Imagine that you’ve recently become a big fan of salsa or Cuban son. You decide you want to learn more about how the music works—maybe even take a few conga lessons yourself.
"Okay! As we continue our guitar journey, we need to talk about how you're going to be attacking the strings. And I'm going to recommend that you use a pick." David's tone is upbeat and encouraging, as always, and he seems to be looking right at me -- his ability to make eye contact with the camera is uncanny.
Kiri Miller is an ethnomusicologist whose work focuses on participatory culture, popular music, interactive digital media, and amateur musicianship. Her current research project investigates dance videogames, motion-sensing interfaces, and multisensory interactivity. She is currently Associate Professor of Music at Brown University. Miller is the author of Traveling Home: Sacred Harp Singing and American Pluralism (Illinois, 2008) and Playing Along: Digital Games, YouTube, and Virtual Performance (Oxford, 2012). She has published articles in Ethnomusicology, American Music, 19th-Century Music, the Journal of American Folklore, Game Studies, Oral Tradition, and the Journal of the Society for American Music. In 2010-11 she held fellowships from the Radcliffe Institute for Advanced Study and the American Council of Learned Societies.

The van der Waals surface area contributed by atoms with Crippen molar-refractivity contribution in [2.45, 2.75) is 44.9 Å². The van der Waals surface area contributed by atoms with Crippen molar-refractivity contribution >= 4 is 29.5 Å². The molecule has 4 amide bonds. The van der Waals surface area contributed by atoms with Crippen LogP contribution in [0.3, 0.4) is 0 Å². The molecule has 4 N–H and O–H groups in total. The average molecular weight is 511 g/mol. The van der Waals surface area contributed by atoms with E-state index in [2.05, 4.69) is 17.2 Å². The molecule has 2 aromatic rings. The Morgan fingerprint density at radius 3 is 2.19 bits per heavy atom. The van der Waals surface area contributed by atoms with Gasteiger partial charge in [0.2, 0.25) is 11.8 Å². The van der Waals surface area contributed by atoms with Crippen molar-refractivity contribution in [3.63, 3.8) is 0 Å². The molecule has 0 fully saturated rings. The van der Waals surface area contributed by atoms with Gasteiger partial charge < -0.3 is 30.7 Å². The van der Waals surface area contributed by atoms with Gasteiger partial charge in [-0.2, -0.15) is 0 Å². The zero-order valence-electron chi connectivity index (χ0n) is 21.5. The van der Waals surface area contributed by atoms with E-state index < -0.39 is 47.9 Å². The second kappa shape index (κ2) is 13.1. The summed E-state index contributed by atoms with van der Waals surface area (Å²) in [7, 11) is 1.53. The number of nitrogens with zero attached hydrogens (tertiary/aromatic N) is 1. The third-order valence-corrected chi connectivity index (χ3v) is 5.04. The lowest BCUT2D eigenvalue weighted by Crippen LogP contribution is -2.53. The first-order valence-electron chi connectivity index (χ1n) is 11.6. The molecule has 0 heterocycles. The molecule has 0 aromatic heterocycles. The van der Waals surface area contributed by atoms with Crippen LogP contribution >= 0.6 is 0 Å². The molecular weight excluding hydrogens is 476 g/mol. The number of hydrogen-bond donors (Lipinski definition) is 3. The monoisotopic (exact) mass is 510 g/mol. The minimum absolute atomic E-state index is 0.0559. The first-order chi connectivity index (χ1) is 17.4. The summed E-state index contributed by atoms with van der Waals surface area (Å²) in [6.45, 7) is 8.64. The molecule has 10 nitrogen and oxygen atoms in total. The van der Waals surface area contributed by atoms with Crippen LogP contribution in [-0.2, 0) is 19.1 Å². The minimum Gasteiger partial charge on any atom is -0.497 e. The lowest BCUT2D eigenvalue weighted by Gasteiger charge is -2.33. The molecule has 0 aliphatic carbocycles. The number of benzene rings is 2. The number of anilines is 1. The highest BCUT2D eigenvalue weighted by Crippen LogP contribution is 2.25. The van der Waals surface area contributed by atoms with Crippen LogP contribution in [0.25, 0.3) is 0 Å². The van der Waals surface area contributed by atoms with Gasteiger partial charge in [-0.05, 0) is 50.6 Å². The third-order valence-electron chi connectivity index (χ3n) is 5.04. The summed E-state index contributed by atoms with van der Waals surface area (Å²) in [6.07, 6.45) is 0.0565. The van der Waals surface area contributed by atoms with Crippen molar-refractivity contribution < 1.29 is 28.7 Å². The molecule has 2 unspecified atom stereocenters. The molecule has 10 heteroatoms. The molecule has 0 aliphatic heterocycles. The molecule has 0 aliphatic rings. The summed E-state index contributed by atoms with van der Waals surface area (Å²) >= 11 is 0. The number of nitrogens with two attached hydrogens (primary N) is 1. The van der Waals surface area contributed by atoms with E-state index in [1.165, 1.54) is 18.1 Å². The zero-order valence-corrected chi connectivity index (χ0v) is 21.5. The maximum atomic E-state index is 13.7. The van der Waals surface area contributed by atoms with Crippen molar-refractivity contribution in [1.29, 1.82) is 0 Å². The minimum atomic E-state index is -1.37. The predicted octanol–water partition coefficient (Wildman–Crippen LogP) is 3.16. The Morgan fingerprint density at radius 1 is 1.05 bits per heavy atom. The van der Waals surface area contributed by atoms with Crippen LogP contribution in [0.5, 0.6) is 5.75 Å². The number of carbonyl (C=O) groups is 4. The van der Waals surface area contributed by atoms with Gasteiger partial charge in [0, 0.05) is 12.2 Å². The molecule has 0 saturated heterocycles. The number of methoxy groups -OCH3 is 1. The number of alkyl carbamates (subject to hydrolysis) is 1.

Miller's regular course offerings include Musical Youth Cultures, Diaspora Music in the Americas, Introduction to Ethnomusicology, Music and Technoculture, Ethnography of Popular Music, World Music in Theory and Practice, and Sacred Harp Singing.